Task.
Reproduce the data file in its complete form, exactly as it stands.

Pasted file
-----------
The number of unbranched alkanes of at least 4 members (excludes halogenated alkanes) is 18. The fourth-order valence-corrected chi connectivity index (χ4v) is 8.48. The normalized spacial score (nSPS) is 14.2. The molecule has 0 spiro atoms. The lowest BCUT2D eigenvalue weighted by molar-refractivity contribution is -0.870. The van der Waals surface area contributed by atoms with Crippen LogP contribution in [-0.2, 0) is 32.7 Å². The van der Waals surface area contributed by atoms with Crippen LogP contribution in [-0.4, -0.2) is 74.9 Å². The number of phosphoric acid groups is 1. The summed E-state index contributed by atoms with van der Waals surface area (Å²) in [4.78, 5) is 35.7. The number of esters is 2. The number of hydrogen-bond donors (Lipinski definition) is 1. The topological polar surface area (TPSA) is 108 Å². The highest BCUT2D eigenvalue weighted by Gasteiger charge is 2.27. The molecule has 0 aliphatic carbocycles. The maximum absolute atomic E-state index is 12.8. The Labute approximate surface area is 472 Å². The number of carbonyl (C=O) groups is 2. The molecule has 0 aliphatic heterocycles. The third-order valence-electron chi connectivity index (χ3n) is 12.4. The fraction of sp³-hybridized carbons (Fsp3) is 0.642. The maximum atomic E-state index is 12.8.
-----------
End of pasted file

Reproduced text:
The number of unbranched alkanes of at least 4 members (excludes halogenated alkanes) is 18. The fourth-order valence-corrected chi connectivity index (χ4v) is 8.48. The normalized spacial score (nSPS) is 14.2. The molecule has 0 spiro atoms. The lowest BCUT2D eigenvalue weighted by molar-refractivity contribution is -0.870. The van der Waals surface area contributed by atoms with Crippen LogP contribution in [-0.2, 0) is 32.7 Å². The van der Waals surface area contributed by atoms with Crippen LogP contribution in [-0.4, -0.2) is 74.9 Å². The number of phosphoric acid groups is 1. The summed E-state index contributed by atoms with van der Waals surface area (Å²) in [4.78, 5) is 35.7. The number of esters is 2. The number of hydrogen-bond donors (Lipinski definition) is 1. The topological polar surface area (TPSA) is 108 Å². The highest BCUT2D eigenvalue weighted by Gasteiger charge is 2.27. The molecule has 0 aliphatic carbocycles. The maximum absolute atomic E-state index is 12.8. The Labute approximate surface area is 472 Å². The number of carbonyl (C=O) groups is 2. The molecule has 0 aliphatic heterocycles. The third-order valence-electron chi connectivity index (χ3n) is 12.4. The fraction of sp³-hybridized carbons (Fsp3) is 0.642. The maximum atomic E-state index is 12.8.